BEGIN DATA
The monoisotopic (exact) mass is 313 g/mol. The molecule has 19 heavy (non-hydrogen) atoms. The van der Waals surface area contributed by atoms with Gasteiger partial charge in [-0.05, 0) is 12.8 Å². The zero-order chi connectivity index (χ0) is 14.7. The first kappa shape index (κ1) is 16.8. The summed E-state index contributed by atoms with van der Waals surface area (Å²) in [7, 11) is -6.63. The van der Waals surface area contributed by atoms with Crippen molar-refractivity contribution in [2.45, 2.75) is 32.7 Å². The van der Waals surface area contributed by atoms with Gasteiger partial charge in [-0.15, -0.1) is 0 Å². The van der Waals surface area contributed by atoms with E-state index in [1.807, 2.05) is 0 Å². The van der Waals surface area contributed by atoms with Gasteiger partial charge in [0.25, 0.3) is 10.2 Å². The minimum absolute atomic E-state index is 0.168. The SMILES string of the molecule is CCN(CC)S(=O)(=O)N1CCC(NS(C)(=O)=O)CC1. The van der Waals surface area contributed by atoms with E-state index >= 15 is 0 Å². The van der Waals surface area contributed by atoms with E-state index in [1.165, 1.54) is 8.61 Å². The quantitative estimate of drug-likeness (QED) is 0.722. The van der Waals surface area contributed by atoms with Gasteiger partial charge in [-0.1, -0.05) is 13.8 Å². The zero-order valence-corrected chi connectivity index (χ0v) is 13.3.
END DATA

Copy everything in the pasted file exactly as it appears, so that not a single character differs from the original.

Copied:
The monoisotopic (exact) mass is 313 g/mol. The molecule has 19 heavy (non-hydrogen) atoms. The van der Waals surface area contributed by atoms with Gasteiger partial charge in [-0.05, 0) is 12.8 Å². The zero-order chi connectivity index (χ0) is 14.7. The first kappa shape index (κ1) is 16.8. The summed E-state index contributed by atoms with van der Waals surface area (Å²) in [7, 11) is -6.63. The van der Waals surface area contributed by atoms with Crippen molar-refractivity contribution in [2.45, 2.75) is 32.7 Å². The van der Waals surface area contributed by atoms with Gasteiger partial charge in [-0.15, -0.1) is 0 Å². The van der Waals surface area contributed by atoms with E-state index in [1.807, 2.05) is 0 Å². The van der Waals surface area contributed by atoms with Gasteiger partial charge in [0.25, 0.3) is 10.2 Å². The minimum absolute atomic E-state index is 0.168. The SMILES string of the molecule is CCN(CC)S(=O)(=O)N1CCC(NS(C)(=O)=O)CC1. The van der Waals surface area contributed by atoms with E-state index >= 15 is 0 Å². The van der Waals surface area contributed by atoms with E-state index in [1.165, 1.54) is 8.61 Å². The quantitative estimate of drug-likeness (QED) is 0.722. The van der Waals surface area contributed by atoms with Gasteiger partial charge in [-0.1, -0.05) is 13.8 Å². The zero-order valence-corrected chi connectivity index (χ0v) is 13.3.